Game writers commit these non-assertions all the time, and in fact are forced to by a common convention of interactive storytelling, whether they intend to or not. Sometimes they’re clever little Mourinhos about it and sometimes they’re fumbling Fawlty’s. Whether they know it or not, the opportunity’s there.
Three for the price of one
Nothing captures the humour of Monkey Island like pseudo-academic analysis of its jokes. If this blog has taught anyone anything, it’s that.
Here’s a classic early scene: Guybrush’s first encounter with a the Mêlée Island pirates and the player’s first encounter with Guybrush. You only get to choose one utterance to be your first, so how much character is really going to come across? Well, cleverly, it’s actually three utterances’ worth, because you’re guaranteed to read all three dialogue options before picking one.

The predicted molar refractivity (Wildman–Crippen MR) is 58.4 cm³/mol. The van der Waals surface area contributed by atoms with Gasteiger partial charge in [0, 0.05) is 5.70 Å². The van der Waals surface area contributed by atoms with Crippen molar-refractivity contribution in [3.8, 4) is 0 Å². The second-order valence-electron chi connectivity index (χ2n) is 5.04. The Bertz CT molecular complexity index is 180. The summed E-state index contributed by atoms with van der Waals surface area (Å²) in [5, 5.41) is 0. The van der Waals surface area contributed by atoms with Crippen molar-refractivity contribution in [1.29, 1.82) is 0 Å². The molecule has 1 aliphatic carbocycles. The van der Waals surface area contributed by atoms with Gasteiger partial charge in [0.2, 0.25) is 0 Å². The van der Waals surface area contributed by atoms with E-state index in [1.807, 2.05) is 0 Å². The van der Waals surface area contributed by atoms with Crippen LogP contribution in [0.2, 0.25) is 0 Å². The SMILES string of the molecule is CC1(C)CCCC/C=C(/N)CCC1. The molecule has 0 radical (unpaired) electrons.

Whose Guybrush is this?
You’re not choosing a character for Guybrush. You don’t get to say, “Well he’s a serious guy, actually, and he doesn’t make jokes, so I’m going with option 2.” There’s no route through Monkey Island where Guybrush is a suave and focused pirate-in-waiting. Stupid remark number 3 is out there in the reader’s mind whether you choose it or not. The MI trademark combination of cheek, gusto, and straight-facedness is very much on the table.
What a bizarre opportunity this is for the writer of the dialogue. How could a story writer in a traditional medium present two things the protagonist didn’t say for every one that he did? Not in any way that wouldn’t be jarringly ostentatious. Here, though, in a game, it’s absolutely unremarkable. We read past the unsaid lines, and earnestly commit ourselves to the idea that they were never uttered.
Unchosen and unwanted